Newspaper Page Text
SATURDAY, AUGUST i, 1908- THE DESERET FARMER 15 H
UTAH SUGAR BEET CROP.
About 30,000 Acres Under Cultivation
Yield 300,000 Tons.
According to Lou J. Haddock, sec
retary of the M. & M., who has had
occasion to prepare some statistics on
the subject, there are now 30,000 acres
2 of sugar beets under cultivation in the
state. The annual yield is 300,000
tons of fo-ccts, or 600,000,000 pounds.
From the beets 30,000 tons or 60,
000,000 pounds of sugar arc obtained.
The beet growers, he says, receive
$1,500,000 for their product.
It would take a train 100 miles long
to transport the beets, he says, -and a
train 12 miles long to, transport the
FARMERS, ATTENTION 1 Wc
are in the market at all times for
Wheat, Oats and Barley. Write to
us for prices. Wc pay Spot Cash.
DAVID ROBBINS & CO.
Salt Lake City, Utah.
From Mt. Pleasant Pyramid.
A fruit packing plant is the next
industry of importance promised for
Sanpete County. N. H. Omanscn o'
Spring City has determined to crcrt
such a plant at his fruit ranch at
Spring City and announces that In
will have it in operation soon.
Mr. Omanscn proposes to both cx-
port and import fruit of all kinds1. He
will handle that which he grows him
self and as much more ias he can gef
control of of that raised by others in
1 this section. He -expects to purchase
I it in bulk, have, it delivered to him at
I Spring Gty where he will pack it and
1 then ship it for market. All fruits and
1 berries are to be handled that way. If
1 tl'-er-c is demand from within for out-
I side fruit of any kind Mr. Omanscn
1 will purchase same and ship here for
1 a market. He is strongly of the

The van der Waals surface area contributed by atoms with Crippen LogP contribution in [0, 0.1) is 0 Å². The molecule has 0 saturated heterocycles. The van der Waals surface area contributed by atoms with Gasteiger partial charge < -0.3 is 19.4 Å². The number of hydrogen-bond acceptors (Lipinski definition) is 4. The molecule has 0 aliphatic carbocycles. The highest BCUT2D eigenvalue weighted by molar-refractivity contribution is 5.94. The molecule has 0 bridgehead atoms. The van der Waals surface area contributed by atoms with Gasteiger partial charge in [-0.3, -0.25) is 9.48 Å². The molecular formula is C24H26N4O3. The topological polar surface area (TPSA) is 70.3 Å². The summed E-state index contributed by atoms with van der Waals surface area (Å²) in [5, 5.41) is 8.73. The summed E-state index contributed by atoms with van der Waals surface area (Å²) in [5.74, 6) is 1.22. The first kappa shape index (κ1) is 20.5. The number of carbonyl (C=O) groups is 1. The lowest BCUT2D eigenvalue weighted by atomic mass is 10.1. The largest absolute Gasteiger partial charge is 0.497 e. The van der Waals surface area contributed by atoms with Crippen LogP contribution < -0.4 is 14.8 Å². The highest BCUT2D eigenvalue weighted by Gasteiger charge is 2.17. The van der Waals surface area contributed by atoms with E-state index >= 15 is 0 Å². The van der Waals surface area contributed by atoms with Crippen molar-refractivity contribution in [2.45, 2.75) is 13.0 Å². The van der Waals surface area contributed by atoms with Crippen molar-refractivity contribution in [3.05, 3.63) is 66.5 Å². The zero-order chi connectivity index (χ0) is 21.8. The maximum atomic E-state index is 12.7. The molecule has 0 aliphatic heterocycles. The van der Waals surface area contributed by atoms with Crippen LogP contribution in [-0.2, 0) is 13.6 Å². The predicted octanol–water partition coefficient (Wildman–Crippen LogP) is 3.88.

9 opinion that he can build up nn im-
1 portant wdustiy for. himself by his
I . venture and at the same time ma-
terially assist local fruit interests.
The building to be used is now in
course of construction. It is 50 feet
S long of suitable width with basement
fl and cement floors and will be cqtiip
m ped according to modern ideas.
Mr. Omansen expects iet summer
to install 1a1 canning plant at Spring
I City. He lias much fruit Himself
H which can be handled to better ad-
vantVipo by thcC;inning prooess and he
believes he can get many growers to
can their product. The plant will be
of small capacity to begin with, buc
it will be succptiblc of enlargement at
small cost. A fruit and vegetable
canning plant from 1500 to 2500 cans
capacity daily fa to be secured to be
From Ephraim Enterprise.
W. H. Omcnson, the well-known
fruit grower of Spiing City, one of
the few men .who have placed fruit
growing on a scientific basis in this
county, attributes hisNsuccc&s along
this line to the fact that he has used
every possible discretion, in the selec
tion of fruits!. He says that he Ira?
found the conditions in this county
well adapted to the raising of small
fruits and certain kinds of apples. All
of these fruits must of course be
adapted to this locality, and Mr.
Omcnon maintains that Sanpete
would be a good fruit growing county
if the farmers paid more attention to,
the selection of proper varieties. Too